When I was in Rio de Janeiro three years ago, I came across a man working from a little shack by the side of the road. His shack was full of treasures – all wood and plastic junk ready to be recycled and transformed into magical people and animals (check out the first three photos.) I fell in love with the little sculptures, crudely nailed together, and knew at that moment I would one day teach kids how to make them somewhere else in Latin America. The other day we had our first robot workshop and here is what we made.
We have opened our workshop/shop! (the building on the right – next to the central hub of the town – el comedor). A quick dust down of the cobwebs, a whiteboard borrowed from the church, a table borrowed from a teacher, plastic stools from home and we are on for business. To begin with, we’re opening between 1-3pm, Mon-Fri, before teaching in the school. This is when the little kids are free (up to age 10) as they go to school in the mornings. We picked up the key from an old man at the end of our street, paid him the £25 for the month’s rent and celebrated with kids and granddads who walked by with 2 big bottles of Mirinda – the local Fanta
We had invited 8 adults – Janet the hairdresser, William the resourceful maker, Enok’s dad who makes little turtles out of coconut shell, Telma the fierce schoolkeeper, Juan Carlos the grafter, sweet but flakey Pati and a couple of other women who are interested in making artesanias – to our first meeting where we would explain how our social enterprise would work:
We buy the materials (from Guatemala City or Antigua – either way a 5 hour journey)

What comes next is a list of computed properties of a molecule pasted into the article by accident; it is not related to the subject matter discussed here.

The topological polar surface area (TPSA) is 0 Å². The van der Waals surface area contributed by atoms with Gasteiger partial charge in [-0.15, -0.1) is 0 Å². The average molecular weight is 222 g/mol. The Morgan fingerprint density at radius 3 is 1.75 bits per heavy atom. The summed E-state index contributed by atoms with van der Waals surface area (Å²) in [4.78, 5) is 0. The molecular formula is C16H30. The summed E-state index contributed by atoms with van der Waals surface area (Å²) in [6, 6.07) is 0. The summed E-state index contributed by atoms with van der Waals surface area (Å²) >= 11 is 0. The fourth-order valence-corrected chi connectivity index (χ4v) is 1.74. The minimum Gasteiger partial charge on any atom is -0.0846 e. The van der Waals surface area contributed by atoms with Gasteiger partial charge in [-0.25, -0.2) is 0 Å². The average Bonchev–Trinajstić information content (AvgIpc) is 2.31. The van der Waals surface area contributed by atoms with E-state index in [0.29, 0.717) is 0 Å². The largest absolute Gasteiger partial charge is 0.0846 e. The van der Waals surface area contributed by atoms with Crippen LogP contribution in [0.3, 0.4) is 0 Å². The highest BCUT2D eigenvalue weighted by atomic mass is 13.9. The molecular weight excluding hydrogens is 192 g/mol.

We hold a month of workshops where everyone shares their skills and create a range of products using local and recycled materials
Locals buy the materials from us and make the products
We sell the products in our shop and in Surf House and Surf Camp to tourists. 75% goes to the maker and 25% goes back into the project.
So we opened for our first day and, true El Paredon style, none of our core adult group showed up and loads of kids did. So we drew birds local to the area – Pelicans and herons. There is some real artistic talent here but they don’t do art in the school. Compared to classrooms in the UK – filled with paintings and displays – the walls are bare with the occasional ‘Jesus loves you’ sign.
In our first hour of our first workshop, we realized we needed to stop kids running in and out with all our precious bits and bobs so sparkly and new. We sent one of our keen helpers to find a piece of wood to lock the door. Another wee boy mopped the floor. Another put up the mask drawings the kids made the day before in an impromptu workshop in the outside eatery. Lots of curious adults wandered by and wandered in, as well as some chickens.
Day 2 in our workshop
9 kids came and we made bracelets ‘pulseras’ out of the beads we bought in the city. Everyone were surprisingly calm and orderly, although it was hard to chuck them out at the end of the session. They each made three – 1 to keep and 2 to sell in our shop. It felt like a real success. That night, Telma came round with carved surfboards, triangles and turtles made out of coconut and an enthusiasm we hadn’t yet seen in her. We also met Enok’s dad who is happy to work with us on Sundays when he is not out at sea fishing and show some of the keen kids how to make his beautiful coconut turtles. We need to buy them little saws, files, sandpaper and sanding tools so they can get working. We also need a proper, solid table and lots of chairs (most of the kids are working standing or on drinks crates) as well as a hammer and shelves to put our materials on. We are trying to beg, borrow or steal for these things but may have to tap into our funds and get them from San Jose.
We also made our first sale to some men who were fixing electricity in the village!